Tuesday, February 7, 2023

A Good Man A Good Woman

When did you get in the habit of reading obituaries?

For me, it's been a while, perhaps back when I was in my 40's.  It's always a sad occasion, too, when I see a familiar name in the obituaries.

Sunday was one of those times, with the obituary of Joseph Kovarik, Sr. 

Mr. Kovarik's family owns a hardware store in Binghamton, New York.   It's an old time kind of hardware store, where help is immediately available if you have a question.  It's good help, too, dispensed with the kind of customer service you wish was available elsewhere.

I would always see the same people in the store when we did go there - perhaps family, perhaps employees who stayed on for years.  That says a lot about an employer.

I don't think I ever met Joseph Kovarik, Sr. when I was in there, but let me tell you a couple of things about him.

He was a talented musician who served in World War II, and then joined his father's hardware business.  He worked there for 72 years - my entire life plus a couple of years for good measure.  His son Joseph Jr, who also worked in the hardware store, passed away in 2021from cancer at the age of 63.

Mr. Kovarik, Sr. retired when he was 96, only because of COVID and the danger of a man his age working retail.  When he passed away earlier this month, he was 99.

I can not imagine someone loving what he did for work so much that he worked at it for 72 years.

Which brings me to a Rochester, New York area woman by the name of Edith Lank, who passed away on New Year's Day at the age of 96.

For years, Ms. Lank had a real estate column in our Sunday paper.  No, let's not call it a real estate column - it was more real estate mixed with a little Dear Abby advice column.  I think the column was in our paper when I moved to this area in the mid 1980's.  It was still in the paper in the summer of 2019 when she wrote her last column.  Before then, I had discovered that Ms. Lank was in her 90's and marveled at her stamina.  Like Joseph Kovarik, Sr. she loved what she did.

She was a pioneer in so many ways, and an expert on Jane Austen.

I invite you to read her last column.

When she died, it made the front page of our paper.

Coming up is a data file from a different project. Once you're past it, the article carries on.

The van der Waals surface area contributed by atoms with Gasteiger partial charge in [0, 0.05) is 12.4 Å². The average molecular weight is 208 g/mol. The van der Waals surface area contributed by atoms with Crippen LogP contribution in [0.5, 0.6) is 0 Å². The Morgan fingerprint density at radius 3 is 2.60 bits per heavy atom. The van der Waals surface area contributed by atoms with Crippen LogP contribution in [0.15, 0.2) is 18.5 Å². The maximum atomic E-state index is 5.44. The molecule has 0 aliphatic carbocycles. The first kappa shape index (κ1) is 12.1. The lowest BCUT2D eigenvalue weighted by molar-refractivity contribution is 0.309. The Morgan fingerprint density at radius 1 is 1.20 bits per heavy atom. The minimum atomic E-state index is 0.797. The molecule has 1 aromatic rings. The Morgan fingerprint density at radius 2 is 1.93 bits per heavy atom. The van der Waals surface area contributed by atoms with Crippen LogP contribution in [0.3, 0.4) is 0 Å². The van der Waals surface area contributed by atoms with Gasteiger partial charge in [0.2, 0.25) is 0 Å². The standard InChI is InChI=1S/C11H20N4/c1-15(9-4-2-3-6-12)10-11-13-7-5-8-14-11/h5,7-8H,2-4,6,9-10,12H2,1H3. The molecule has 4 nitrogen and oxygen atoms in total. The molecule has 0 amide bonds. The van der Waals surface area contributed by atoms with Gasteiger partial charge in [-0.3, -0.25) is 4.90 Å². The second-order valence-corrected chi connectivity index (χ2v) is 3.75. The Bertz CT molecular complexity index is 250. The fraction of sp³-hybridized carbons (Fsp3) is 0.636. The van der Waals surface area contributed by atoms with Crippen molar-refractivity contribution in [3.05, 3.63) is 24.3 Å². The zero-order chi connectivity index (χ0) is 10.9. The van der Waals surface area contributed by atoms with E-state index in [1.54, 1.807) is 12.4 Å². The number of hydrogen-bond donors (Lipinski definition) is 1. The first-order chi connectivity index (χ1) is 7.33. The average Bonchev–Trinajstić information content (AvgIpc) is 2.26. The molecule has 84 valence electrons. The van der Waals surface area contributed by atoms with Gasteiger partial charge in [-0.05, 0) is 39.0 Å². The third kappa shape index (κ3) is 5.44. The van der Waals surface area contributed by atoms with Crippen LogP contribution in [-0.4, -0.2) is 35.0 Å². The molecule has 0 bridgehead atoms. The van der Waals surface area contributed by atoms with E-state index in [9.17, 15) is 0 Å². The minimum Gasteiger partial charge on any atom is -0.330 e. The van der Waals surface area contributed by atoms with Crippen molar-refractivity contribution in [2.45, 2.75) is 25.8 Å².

This man and this woman will both will be missed.


  1. ...as a boy I would go to Lauderbach's Hardware with my father. They had everything that you needed and things that you never knew existed. Edith Lank was in deed a Rochester institution!

  2. I have never made it a practice to read obituaries. I figure that if anyone is close to me I will know that they have died.

  3. Your posts are always so evocative and especially this one. I was raised in Rochester. My mom always read obits because she knew everyone. Carol C

  4. I would read it when I lived in my home town area, but not now. I can't now, as the newspaper ceased publishing last year, and completely closed even digitally last month. What little local news I get is an email nightly from one of the local television stations.

  5. It is both calming and sad to read about their passing. The column reads well sounding sophisticated

  6. God bless these two great people...

    My mother read "the Irish Sports pages" every morning for as long as I can remember. I think she was looking to see if she was in there. My Dad had an aunt Genevieve Holton, and Mom's married name was Genevieve Holton. Dad's aunt passed away, and Mom was at work reading the obits, found Aunt Genevieve's obituary, and announced to her colleagues that she was going home...

  7. So sad to hear of their passing. It sounds like they both had long, full lives.


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